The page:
Keeping kids safe
Marilyn Adams still recalls the beauty of the sunrise she saw from her kitchen window on October 15, 1986. She never imagined that 24 hours later, she would watch the dawn of a new day from the window of a Des Moines, Iowa, hospital room, where her 11-year-old son, Keith, was on life support.
"We had no idea how dangerous a gravity-flow wagon could be," Adams says. "Keith was just a little boy. But he was left alone to do an adult job."One year after Keith suffocated in a gravity-flow grain wagon, Adams launched Farm Safety 4 Just Kids (FS4JK). This year marks the twenty-fifth anniversary of the nonprofit she created to raise awareness of health and safety hazards for children on farms. In those 25 years, FS4JK has reached about 6 million farm and rural youth and families.
Grain suffocation warning decals are standard today on new gravity-flow wagons. But in 1987, as her daughter, Kelly, researched the dangers of flowing grain for an FFA public speaking contest, Adams found a 1979 Purdue University recommendation for warning decals. She realized no action had been taken.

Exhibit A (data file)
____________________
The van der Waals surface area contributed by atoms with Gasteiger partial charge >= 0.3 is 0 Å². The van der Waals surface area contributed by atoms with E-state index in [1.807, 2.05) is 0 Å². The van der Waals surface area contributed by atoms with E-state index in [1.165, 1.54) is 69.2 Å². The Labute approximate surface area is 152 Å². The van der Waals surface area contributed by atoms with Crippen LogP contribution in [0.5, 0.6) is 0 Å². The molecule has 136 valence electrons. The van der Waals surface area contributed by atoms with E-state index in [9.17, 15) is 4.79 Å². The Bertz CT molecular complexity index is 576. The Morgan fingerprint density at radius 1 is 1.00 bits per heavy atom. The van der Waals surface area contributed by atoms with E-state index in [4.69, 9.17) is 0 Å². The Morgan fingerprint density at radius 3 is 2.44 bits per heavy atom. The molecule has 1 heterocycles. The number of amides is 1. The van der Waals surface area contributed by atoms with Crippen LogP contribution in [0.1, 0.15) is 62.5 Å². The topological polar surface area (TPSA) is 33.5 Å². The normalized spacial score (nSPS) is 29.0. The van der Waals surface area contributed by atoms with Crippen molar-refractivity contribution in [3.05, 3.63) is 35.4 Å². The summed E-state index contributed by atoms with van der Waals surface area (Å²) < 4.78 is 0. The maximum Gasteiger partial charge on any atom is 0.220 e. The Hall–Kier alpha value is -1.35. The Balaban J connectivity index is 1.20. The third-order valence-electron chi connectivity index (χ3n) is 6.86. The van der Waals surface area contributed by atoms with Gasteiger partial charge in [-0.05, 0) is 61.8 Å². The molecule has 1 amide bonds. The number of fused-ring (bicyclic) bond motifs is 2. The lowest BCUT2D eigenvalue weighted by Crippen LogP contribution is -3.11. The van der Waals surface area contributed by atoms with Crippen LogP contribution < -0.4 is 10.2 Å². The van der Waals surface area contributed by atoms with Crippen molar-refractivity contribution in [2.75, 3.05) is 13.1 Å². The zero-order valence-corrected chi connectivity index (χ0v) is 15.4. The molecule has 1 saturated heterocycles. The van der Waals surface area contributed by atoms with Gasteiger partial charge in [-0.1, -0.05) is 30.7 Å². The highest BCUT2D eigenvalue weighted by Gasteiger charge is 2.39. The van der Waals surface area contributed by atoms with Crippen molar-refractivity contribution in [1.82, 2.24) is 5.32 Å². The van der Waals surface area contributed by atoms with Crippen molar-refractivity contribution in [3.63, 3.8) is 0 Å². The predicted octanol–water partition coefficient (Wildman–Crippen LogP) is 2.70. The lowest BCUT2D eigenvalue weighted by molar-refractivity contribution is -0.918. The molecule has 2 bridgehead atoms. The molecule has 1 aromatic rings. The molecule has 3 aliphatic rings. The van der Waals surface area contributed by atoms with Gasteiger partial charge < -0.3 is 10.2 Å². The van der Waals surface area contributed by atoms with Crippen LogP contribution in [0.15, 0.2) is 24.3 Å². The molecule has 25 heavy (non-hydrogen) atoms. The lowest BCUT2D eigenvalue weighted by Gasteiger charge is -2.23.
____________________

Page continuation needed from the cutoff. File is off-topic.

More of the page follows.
She helped Iowa FFA apply for a grant to design and distribute warning decals for gravity flow wagons and bins. Next, she convinced members of the American Society of Agricultural Engineers to appoint her to a committee that was writing safety standards for gravity-flow wagons."I didn't know what to do," she says. "We were just a family reaching out to find a way to provide other farm families with safety information we never had."
At the time, Adams says the farm community had the stoic mind-set that accidents were an unfortunate, but unavoidable, part of working on farms.
She began to speak out, using her unique platform as a farm woman and mother grieving the loss of her son. "No one could tell me a child's death was a cost of doing business," Adams says. "I believed then and believe now that most injuries and fatalities can be prevented."
By December 1988, she had obtained start-up funds from a fledging Iowa group, the National Coalition for Agricultural Safety and Health (N-CASH). "I needed to do more than tell my story," she says. "I needed help to save the lives of kids working on farms."But she had no solid data documenting children's involvement in farm chores.
Working with University of Illinois researchers, Successful Farming magazine agreed to survey 421 of its readers with children ages 15 and younger. The results revealed about 65% of farm boys were driving tractors before age 12. Almost 30% were driving tractors at ages 7 to 9.When Adams testified before a U.S. Senate subcommittee in support of N-CASH in 1989, she used the survey results published in the February 1989 issue of Successful Farming magazine to reinforce her testimony. "It was all I had," she says.